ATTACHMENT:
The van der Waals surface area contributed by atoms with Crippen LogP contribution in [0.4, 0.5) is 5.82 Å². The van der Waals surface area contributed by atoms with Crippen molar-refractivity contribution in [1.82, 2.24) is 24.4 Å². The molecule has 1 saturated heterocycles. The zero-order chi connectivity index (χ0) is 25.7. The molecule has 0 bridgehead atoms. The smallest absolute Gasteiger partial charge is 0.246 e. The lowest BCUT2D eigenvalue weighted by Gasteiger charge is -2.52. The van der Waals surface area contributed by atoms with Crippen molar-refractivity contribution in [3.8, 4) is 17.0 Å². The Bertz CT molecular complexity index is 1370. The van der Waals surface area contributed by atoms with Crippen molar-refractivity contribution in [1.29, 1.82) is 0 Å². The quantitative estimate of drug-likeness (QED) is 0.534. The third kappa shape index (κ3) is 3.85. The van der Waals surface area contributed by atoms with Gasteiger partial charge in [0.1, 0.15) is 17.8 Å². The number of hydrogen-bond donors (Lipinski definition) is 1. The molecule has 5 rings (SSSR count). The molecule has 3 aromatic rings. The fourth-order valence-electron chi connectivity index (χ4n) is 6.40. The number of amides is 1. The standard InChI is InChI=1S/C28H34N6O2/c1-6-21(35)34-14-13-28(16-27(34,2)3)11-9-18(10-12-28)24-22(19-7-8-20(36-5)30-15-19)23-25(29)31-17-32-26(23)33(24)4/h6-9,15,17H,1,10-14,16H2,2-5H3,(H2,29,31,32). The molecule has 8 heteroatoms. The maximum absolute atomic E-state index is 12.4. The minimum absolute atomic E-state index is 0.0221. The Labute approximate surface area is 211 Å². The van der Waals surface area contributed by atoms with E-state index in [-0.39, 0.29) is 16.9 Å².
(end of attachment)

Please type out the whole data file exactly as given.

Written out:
The van der Waals surface area contributed by atoms with Crippen LogP contribution in [0.4, 0.5) is 5.82 Å². The van der Waals surface area contributed by atoms with Crippen molar-refractivity contribution in [1.82, 2.24) is 24.4 Å². The molecule has 1 saturated heterocycles. The zero-order chi connectivity index (χ0) is 25.7. The molecule has 0 bridgehead atoms. The smallest absolute Gasteiger partial charge is 0.246 e. The lowest BCUT2D eigenvalue weighted by Gasteiger charge is -2.52. The van der Waals surface area contributed by atoms with Crippen molar-refractivity contribution in [3.8, 4) is 17.0 Å². The Bertz CT molecular complexity index is 1370. The van der Waals surface area contributed by atoms with Crippen molar-refractivity contribution in [1.29, 1.82) is 0 Å². The quantitative estimate of drug-likeness (QED) is 0.534. The third kappa shape index (κ3) is 3.85. The van der Waals surface area contributed by atoms with Gasteiger partial charge in [0.1, 0.15) is 17.8 Å². The number of hydrogen-bond donors (Lipinski definition) is 1. The molecule has 5 rings (SSSR count). The molecule has 3 aromatic rings. The fourth-order valence-electron chi connectivity index (χ4n) is 6.40. The number of amides is 1. The standard InChI is InChI=1S/C28H34N6O2/c1-6-21(35)34-14-13-28(16-27(34,2)3)11-9-18(10-12-28)24-22(19-7-8-20(36-5)30-15-19)23-25(29)31-17-32-26(23)33(24)4/h6-9,15,17H,1,10-14,16H2,2-5H3,(H2,29,31,32). The molecule has 8 heteroatoms. The maximum absolute atomic E-state index is 12.4. The minimum absolute atomic E-state index is 0.0221. The Labute approximate surface area is 211 Å². The van der Waals surface area contributed by atoms with E-state index in [-0.39, 0.29) is 16.9 Å².